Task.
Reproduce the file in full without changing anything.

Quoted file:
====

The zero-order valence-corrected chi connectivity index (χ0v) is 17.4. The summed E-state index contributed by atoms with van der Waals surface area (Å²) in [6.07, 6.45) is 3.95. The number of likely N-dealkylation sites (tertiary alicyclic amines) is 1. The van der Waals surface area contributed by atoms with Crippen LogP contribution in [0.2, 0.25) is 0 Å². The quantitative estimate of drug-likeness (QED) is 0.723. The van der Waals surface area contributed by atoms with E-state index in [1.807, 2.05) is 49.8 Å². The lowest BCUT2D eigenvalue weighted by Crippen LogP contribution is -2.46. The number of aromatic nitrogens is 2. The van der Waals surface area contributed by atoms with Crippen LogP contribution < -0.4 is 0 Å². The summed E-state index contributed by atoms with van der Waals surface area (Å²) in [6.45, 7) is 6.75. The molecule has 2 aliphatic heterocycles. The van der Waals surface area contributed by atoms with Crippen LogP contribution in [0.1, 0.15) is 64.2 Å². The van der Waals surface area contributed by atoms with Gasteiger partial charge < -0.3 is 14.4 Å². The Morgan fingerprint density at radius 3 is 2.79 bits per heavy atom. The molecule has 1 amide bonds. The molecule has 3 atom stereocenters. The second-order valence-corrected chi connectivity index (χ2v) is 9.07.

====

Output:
The zero-order valence-corrected chi connectivity index (χ0v) is 17.4. The summed E-state index contributed by atoms with van der Waals surface area (Å²) in [6.07, 6.45) is 3.95. The number of likely N-dealkylation sites (tertiary alicyclic amines) is 1. The van der Waals surface area contributed by atoms with Crippen LogP contribution in [0.2, 0.25) is 0 Å². The quantitative estimate of drug-likeness (QED) is 0.723. The van der Waals surface area contributed by atoms with E-state index in [1.807, 2.05) is 49.8 Å². The lowest BCUT2D eigenvalue weighted by Crippen LogP contribution is -2.46. The number of aromatic nitrogens is 2. The van der Waals surface area contributed by atoms with Crippen LogP contribution < -0.4 is 0 Å². The summed E-state index contributed by atoms with van der Waals surface area (Å²) in [6.45, 7) is 6.75. The molecule has 2 aliphatic heterocycles. The van der Waals surface area contributed by atoms with Crippen LogP contribution in [0.1, 0.15) is 64.2 Å². The van der Waals surface area contributed by atoms with Gasteiger partial charge < -0.3 is 14.4 Å². The Morgan fingerprint density at radius 3 is 2.79 bits per heavy atom. The molecule has 1 amide bonds. The molecule has 3 atom stereocenters. The second-order valence-corrected chi connectivity index (χ2v) is 9.07.